FN: There are a lot of genre greats attached to this movie, including Tom Savini, Robert Kurtzman and Andrew Divoff. How did you come to work with them?
ED: Bob contacted me in 2006 to score his film The Rage. It was through that collaboration that I met Gary Jones and some of the other artists at Precinct 13. After a visit to the set of The Rage, and seeing how Gary and Bob ran their shows, I knew they were the perfect match for The Dead Matter remake. I pitched Bob the project after The Rage wrapped production, he liked it, and the rest is history.
Tom and I met many years ago at a horror convention. I was a fan asking for an autograph on my Dawn of the Dead poster and introduced him to Midnight Syndicate’s music, which he really liked. A friendship developed from there. He’s been a great supporter of Midnight Syndicate‘s work. When it was time for the first “Midnight Syndicate movie,” there was never any doubt in my mind that Tom had to be a part of it.
The Dead Matter is a good, story-based horror film that’s different from a lot of what is coming out nowadays (very classic, 60’s/70’s horror only with some modern twists). I think that appealed to a lot of the other veterans we got involved with the project. I really enjoyed Wishmaster and Andrew’s work on Lost, but it was his performance on The Rage that told me he’d be perfect for the role of our lead villain, Vellich. He brought a great intensity to the set, that the actors fed off of. Likewise, I was familiar with Jason Carter from Babylon 5 and Angel, but it was his work in other films like Dead End Road that made me reach out him initially. He was awesome - a truly talented and incredibly versatile actor.
Another highlight was working with horror host legends Count Gore DeVol and “Big Chuck” Schodowski, both long-time supporters of Midnight Syndicate. As Cleveland’s horror host for over 50 years, Big Chuck was responsible for my early education in horror films. Like all the veterans we worked with on the project, they delivered and were fun to work with.
FN: Most of the music on The Dead Matter: Cemetery Gates is not taken from the soundtrack, but instead expands on the movie's themes. What inspired you to write a whole album of additional music based on the movie?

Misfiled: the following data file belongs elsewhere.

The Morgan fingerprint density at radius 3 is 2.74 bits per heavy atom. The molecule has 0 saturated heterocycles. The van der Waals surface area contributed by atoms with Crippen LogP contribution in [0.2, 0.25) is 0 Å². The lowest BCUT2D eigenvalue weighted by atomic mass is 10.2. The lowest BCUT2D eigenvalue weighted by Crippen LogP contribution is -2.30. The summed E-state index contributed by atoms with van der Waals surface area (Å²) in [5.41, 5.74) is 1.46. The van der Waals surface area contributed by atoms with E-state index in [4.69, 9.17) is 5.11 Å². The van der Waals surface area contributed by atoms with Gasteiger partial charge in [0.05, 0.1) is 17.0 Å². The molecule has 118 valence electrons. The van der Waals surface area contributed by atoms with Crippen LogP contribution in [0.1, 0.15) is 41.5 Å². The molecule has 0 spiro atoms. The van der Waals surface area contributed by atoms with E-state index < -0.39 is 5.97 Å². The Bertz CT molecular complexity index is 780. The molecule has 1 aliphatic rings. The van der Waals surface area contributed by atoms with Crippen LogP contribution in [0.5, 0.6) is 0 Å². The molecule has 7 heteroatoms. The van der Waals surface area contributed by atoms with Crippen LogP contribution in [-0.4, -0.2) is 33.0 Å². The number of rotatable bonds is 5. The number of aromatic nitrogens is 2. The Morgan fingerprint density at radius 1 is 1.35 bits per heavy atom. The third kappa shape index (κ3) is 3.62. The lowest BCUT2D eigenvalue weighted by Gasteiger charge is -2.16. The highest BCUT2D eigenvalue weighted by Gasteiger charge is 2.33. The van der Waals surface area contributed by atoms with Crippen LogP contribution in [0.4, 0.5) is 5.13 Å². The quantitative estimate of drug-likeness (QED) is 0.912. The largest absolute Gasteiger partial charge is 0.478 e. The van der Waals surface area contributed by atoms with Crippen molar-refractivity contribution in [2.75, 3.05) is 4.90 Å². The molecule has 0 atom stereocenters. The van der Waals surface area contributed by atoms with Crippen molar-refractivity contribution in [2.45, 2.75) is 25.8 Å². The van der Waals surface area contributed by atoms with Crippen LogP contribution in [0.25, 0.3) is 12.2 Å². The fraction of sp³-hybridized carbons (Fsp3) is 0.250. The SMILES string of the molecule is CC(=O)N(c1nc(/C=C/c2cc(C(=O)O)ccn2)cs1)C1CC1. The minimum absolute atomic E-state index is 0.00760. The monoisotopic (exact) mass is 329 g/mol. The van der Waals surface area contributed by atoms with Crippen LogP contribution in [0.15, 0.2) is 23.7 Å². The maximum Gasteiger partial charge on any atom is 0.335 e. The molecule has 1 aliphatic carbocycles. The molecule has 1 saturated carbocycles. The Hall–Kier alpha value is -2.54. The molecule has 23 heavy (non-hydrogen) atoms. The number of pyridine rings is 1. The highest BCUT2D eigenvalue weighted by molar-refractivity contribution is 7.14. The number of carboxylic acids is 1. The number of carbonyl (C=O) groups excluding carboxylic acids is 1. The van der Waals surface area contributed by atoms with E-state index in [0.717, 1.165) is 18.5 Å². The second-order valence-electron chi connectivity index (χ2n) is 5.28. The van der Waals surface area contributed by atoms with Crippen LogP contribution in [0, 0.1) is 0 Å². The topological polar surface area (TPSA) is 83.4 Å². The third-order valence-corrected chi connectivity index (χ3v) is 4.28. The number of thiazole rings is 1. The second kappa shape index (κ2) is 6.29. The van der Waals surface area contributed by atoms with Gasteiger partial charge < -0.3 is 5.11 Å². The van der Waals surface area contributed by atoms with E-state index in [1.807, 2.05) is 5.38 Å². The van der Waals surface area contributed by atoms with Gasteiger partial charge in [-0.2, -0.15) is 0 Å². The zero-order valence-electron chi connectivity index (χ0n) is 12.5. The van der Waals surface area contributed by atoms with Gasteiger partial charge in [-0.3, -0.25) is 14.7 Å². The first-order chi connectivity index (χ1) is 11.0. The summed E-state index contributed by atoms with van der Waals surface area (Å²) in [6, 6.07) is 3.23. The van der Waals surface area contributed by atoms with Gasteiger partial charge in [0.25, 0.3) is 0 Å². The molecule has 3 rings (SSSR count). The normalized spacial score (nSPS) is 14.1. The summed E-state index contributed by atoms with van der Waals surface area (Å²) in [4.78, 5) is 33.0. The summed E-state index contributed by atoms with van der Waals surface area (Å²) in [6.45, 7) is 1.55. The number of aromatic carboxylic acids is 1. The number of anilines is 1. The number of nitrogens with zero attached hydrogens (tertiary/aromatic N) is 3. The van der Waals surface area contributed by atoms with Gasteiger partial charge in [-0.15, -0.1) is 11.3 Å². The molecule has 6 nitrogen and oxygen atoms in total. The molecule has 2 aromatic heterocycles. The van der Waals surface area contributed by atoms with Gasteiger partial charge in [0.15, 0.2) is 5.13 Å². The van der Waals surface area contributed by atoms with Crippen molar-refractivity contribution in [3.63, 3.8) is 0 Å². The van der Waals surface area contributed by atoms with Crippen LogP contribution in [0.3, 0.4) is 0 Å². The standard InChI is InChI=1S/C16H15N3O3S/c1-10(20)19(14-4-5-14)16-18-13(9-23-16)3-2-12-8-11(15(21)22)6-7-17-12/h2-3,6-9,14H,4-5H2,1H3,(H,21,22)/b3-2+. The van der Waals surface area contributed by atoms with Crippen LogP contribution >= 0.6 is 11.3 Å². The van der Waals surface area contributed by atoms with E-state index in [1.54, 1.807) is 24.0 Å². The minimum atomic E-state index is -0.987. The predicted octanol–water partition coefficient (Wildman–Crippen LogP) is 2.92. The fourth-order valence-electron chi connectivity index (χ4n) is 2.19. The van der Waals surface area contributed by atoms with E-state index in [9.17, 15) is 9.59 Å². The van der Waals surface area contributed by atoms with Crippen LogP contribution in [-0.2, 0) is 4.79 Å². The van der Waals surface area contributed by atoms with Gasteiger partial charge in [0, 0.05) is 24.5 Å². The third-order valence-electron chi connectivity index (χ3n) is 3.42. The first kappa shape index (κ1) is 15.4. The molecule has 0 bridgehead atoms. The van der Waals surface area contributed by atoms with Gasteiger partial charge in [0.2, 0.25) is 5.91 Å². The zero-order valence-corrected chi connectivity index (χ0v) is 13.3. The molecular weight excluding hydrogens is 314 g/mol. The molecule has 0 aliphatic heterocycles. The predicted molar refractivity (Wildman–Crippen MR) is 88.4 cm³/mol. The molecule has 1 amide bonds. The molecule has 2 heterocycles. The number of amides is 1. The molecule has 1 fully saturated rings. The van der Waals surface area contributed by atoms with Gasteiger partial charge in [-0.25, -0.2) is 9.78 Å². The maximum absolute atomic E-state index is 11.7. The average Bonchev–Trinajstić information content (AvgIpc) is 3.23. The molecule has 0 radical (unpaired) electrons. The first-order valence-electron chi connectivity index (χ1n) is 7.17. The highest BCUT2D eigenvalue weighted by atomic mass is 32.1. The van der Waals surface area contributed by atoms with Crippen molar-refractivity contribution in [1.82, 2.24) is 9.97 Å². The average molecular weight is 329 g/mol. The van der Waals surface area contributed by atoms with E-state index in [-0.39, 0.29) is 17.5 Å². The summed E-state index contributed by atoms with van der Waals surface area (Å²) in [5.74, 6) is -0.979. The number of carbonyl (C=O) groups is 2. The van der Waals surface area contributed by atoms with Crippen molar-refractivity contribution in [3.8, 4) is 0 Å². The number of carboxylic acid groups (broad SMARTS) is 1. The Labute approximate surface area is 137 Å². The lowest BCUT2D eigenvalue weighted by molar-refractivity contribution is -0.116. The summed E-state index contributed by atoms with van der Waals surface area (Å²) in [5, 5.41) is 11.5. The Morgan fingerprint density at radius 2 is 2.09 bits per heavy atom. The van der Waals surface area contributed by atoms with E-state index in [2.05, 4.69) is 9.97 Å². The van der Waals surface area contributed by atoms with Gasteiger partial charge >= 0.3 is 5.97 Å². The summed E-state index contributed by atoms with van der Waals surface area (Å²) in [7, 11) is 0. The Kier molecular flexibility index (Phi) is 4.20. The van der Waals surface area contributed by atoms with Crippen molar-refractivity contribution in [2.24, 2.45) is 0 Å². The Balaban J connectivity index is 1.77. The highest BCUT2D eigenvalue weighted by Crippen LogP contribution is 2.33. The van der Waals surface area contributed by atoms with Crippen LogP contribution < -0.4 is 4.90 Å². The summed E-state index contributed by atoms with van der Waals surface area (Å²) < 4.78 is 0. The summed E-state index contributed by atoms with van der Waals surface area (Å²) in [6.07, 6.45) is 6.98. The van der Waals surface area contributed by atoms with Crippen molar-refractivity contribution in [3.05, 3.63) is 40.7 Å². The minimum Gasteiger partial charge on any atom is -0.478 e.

ED: Gavin and I wanted to do a new Midnight Syndicate CD for 2008. It had been three years since The 13th Hour and we were anxious to get back to doing an all-original Syndicate release that wasn’t a movie soundtrack. When we were tossing around ideas for the theme for the new disc we thought, “why not the The Dead Matter movie?” Here we had a movie about vampires, zombies, mysticism, and an Egyptian occult relic … perfect material for a Midnight Syndicate disc. We liked it because, although it gave us familiar ground to work from, it also allowed us to explore new territory and bring back a splash of some fantasy elements reminiscent of our Dungeons & Dragons soundtrack. The bonus track “Lost” was actually written for the movie and will appear in it.
FN: Your music has been an integral part of Universal Studios' Halloween Horror Nights. Have you ever discussed the prospect of working on a film with Universal?
ED: Not yet, but we are in discussions about another project tied to the Halloween Horror Nights 20th Anniversary in 2010. We hope to be announcing those plans sometime next year.
FN: We heard you're a fan of '70s & '80s metal. Who are some of your favorite metal bands?
ED: King Diamond and Black Sabbath are not only favorites but also big musical influences for Midnight Syndicate. Metallica, Judas Priest, Iron Maiden, Dio, Def Leppard, Kiss, Twisted Sister, Alice Cooper… there‘s so many from that era that it’s difficult to pick. I’m a little more particular as far as newer metal artists go, but Rob Zombie, Trans-Siberian Orchestra, Rammstein, Van Helsing’s Curse, and Nightwish are right up there for me.
I had the good fortune of hosting a “vintage metal” radio show on a college station for twelve years. The music coming out in the '70s and '80s (especially metal in the '80s) was exciting, and programming that show exposed me to even more in that genre then I would have otherwise.
FN: Have you planned or considered collaborating with any metal artists?
ED: We’d definitely like to do that. One of the highlights of my career was going to a King Diamond show with Gavin and hearing our entire Born of the Night CD play as an intro before he took the stage. At first we couldn’t believe it since we had no idea that he was even familiar with our work (we were just excited to be seeing him in concert!). We later found out that our music was being used as their intro for the entire tour. To have a band who has been a big musical influence to you acknowledge that they enjoy your work is an awesome feeling.
FN: Although you have worked in many multimedia shows, it's been a while since Midnight Syndicate performed live. Have you considered going onstage again?
ED: Yes, we discuss it every year. What held us back in the past has been our production schedule. If we do a live show, we want it to be a very visual show complete with theatrics and original film. We need to have the time to dedicate to it in order to do it right. It is something we are considering though.
Lastly, since FEAR is part of our name, we like to ask artists who deal in horror what scares them most. What's your fear?
ED: A few years ago, my answer would be children, Village of the Damned-style, or ghosts that just “appear” like ones in Sixth Sense. Now that I have two children of my own (two daughters) my fears revolve around their safety and well-being. I don‘t even like thinking about it.
Midnight Syndicate is all about escapism. There are a lot of bad things happening in the world today. My hope is that our work will allow people to escape that if even just for an hour or so. That’s why I love Halloween so much. It’s the time of the year where everyone feels free to explore the darker corners of their imaginations and have fun doing it.